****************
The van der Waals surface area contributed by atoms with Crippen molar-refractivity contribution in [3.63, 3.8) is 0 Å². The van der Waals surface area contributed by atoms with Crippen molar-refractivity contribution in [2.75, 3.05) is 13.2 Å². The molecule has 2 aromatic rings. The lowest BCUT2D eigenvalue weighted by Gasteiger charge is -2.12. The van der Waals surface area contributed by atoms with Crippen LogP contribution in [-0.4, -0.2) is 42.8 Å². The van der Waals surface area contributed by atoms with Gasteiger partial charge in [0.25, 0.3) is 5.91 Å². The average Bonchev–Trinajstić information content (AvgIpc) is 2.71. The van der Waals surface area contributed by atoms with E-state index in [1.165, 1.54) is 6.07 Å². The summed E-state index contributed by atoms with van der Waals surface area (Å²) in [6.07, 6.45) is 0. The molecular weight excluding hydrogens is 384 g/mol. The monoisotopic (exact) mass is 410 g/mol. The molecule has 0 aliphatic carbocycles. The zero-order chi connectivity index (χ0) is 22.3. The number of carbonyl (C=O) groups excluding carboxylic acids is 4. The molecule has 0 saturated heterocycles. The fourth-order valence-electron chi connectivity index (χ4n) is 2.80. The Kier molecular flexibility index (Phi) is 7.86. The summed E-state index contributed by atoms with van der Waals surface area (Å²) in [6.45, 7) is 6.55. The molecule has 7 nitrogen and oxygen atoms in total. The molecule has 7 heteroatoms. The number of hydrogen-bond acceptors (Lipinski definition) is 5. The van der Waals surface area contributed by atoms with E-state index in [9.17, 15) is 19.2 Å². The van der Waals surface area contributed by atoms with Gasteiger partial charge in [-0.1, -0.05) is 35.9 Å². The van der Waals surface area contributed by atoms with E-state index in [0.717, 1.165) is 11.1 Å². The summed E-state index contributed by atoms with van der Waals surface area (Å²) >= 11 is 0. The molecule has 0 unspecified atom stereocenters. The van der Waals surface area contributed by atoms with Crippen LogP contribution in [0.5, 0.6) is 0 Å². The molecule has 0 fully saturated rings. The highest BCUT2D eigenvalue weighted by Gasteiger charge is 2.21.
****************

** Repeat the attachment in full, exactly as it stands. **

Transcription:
The van der Waals surface area contributed by atoms with Crippen molar-refractivity contribution in [3.63, 3.8) is 0 Å². The van der Waals surface area contributed by atoms with Crippen molar-refractivity contribution in [2.75, 3.05) is 13.2 Å². The molecule has 2 aromatic rings. The lowest BCUT2D eigenvalue weighted by Gasteiger charge is -2.12. The van der Waals surface area contributed by atoms with Crippen LogP contribution in [-0.4, -0.2) is 42.8 Å². The van der Waals surface area contributed by atoms with Gasteiger partial charge in [0.25, 0.3) is 5.91 Å². The average Bonchev–Trinajstić information content (AvgIpc) is 2.71. The van der Waals surface area contributed by atoms with E-state index in [1.165, 1.54) is 6.07 Å². The summed E-state index contributed by atoms with van der Waals surface area (Å²) in [6.07, 6.45) is 0. The molecular weight excluding hydrogens is 384 g/mol. The monoisotopic (exact) mass is 410 g/mol. The molecule has 0 aliphatic carbocycles. The zero-order chi connectivity index (χ0) is 22.3. The number of carbonyl (C=O) groups excluding carboxylic acids is 4. The molecule has 0 saturated heterocycles. The fourth-order valence-electron chi connectivity index (χ4n) is 2.80. The Kier molecular flexibility index (Phi) is 7.86. The summed E-state index contributed by atoms with van der Waals surface area (Å²) in [6.45, 7) is 6.55. The molecule has 7 nitrogen and oxygen atoms in total. The molecule has 7 heteroatoms. The number of hydrogen-bond acceptors (Lipinski definition) is 5. The van der Waals surface area contributed by atoms with E-state index in [9.17, 15) is 19.2 Å². The van der Waals surface area contributed by atoms with Gasteiger partial charge in [-0.1, -0.05) is 35.9 Å². The van der Waals surface area contributed by atoms with E-state index in [0.717, 1.165) is 11.1 Å². The summed E-state index contributed by atoms with van der Waals surface area (Å²) >= 11 is 0. The molecule has 0 unspecified atom stereocenters. The van der Waals surface area contributed by atoms with Crippen LogP contribution in [0.5, 0.6) is 0 Å². The molecule has 0 fully saturated rings. The highest BCUT2D eigenvalue weighted by Gasteiger charge is 2.21.